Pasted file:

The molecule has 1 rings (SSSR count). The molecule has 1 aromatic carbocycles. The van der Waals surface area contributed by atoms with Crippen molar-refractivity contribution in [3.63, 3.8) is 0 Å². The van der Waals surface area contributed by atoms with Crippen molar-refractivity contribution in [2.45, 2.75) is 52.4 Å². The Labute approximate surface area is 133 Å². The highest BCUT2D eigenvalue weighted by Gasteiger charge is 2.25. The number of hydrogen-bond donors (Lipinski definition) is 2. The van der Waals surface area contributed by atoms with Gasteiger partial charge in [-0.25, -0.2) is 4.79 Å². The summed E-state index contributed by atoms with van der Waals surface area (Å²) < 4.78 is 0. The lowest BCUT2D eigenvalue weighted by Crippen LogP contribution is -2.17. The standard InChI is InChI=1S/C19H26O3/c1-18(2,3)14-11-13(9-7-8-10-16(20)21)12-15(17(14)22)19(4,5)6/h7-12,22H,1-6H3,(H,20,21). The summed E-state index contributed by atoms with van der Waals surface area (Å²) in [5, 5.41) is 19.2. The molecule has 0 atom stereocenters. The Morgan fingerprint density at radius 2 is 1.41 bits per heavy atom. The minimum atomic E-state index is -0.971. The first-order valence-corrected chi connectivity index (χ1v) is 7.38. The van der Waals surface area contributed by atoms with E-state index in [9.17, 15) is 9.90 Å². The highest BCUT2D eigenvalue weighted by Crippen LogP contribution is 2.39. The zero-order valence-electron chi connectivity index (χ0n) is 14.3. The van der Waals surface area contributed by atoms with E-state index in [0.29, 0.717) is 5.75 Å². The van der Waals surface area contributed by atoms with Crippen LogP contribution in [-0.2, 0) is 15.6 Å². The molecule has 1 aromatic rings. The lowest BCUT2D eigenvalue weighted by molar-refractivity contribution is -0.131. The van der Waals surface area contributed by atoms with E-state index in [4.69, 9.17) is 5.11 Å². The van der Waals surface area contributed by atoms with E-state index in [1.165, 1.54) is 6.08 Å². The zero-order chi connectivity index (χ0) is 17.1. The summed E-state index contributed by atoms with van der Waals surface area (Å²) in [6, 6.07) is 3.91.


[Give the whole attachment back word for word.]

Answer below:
The molecule has 1 rings (SSSR count). The molecule has 1 aromatic carbocycles. The van der Waals surface area contributed by atoms with Crippen molar-refractivity contribution in [3.63, 3.8) is 0 Å². The van der Waals surface area contributed by atoms with Crippen molar-refractivity contribution in [2.45, 2.75) is 52.4 Å². The Labute approximate surface area is 133 Å². The highest BCUT2D eigenvalue weighted by Gasteiger charge is 2.25. The number of hydrogen-bond donors (Lipinski definition) is 2. The van der Waals surface area contributed by atoms with Gasteiger partial charge in [-0.25, -0.2) is 4.79 Å². The summed E-state index contributed by atoms with van der Waals surface area (Å²) < 4.78 is 0. The lowest BCUT2D eigenvalue weighted by Crippen LogP contribution is -2.17. The standard InChI is InChI=1S/C19H26O3/c1-18(2,3)14-11-13(9-7-8-10-16(20)21)12-15(17(14)22)19(4,5)6/h7-12,22H,1-6H3,(H,20,21). The summed E-state index contributed by atoms with van der Waals surface area (Å²) in [5, 5.41) is 19.2. The molecule has 0 atom stereocenters. The Morgan fingerprint density at radius 2 is 1.41 bits per heavy atom. The minimum atomic E-state index is -0.971. The first-order valence-corrected chi connectivity index (χ1v) is 7.38. The van der Waals surface area contributed by atoms with E-state index in [9.17, 15) is 9.90 Å². The highest BCUT2D eigenvalue weighted by Crippen LogP contribution is 2.39. The zero-order valence-electron chi connectivity index (χ0n) is 14.3. The van der Waals surface area contributed by atoms with E-state index in [0.29, 0.717) is 5.75 Å². The van der Waals surface area contributed by atoms with Crippen LogP contribution in [-0.2, 0) is 15.6 Å². The molecule has 1 aromatic rings. The lowest BCUT2D eigenvalue weighted by molar-refractivity contribution is -0.131. The van der Waals surface area contributed by atoms with E-state index in [4.69, 9.17) is 5.11 Å². The van der Waals surface area contributed by atoms with E-state index in [1.165, 1.54) is 6.08 Å². The zero-order chi connectivity index (χ0) is 17.1. The summed E-state index contributed by atoms with van der Waals surface area (Å²) in [6, 6.07) is 3.91.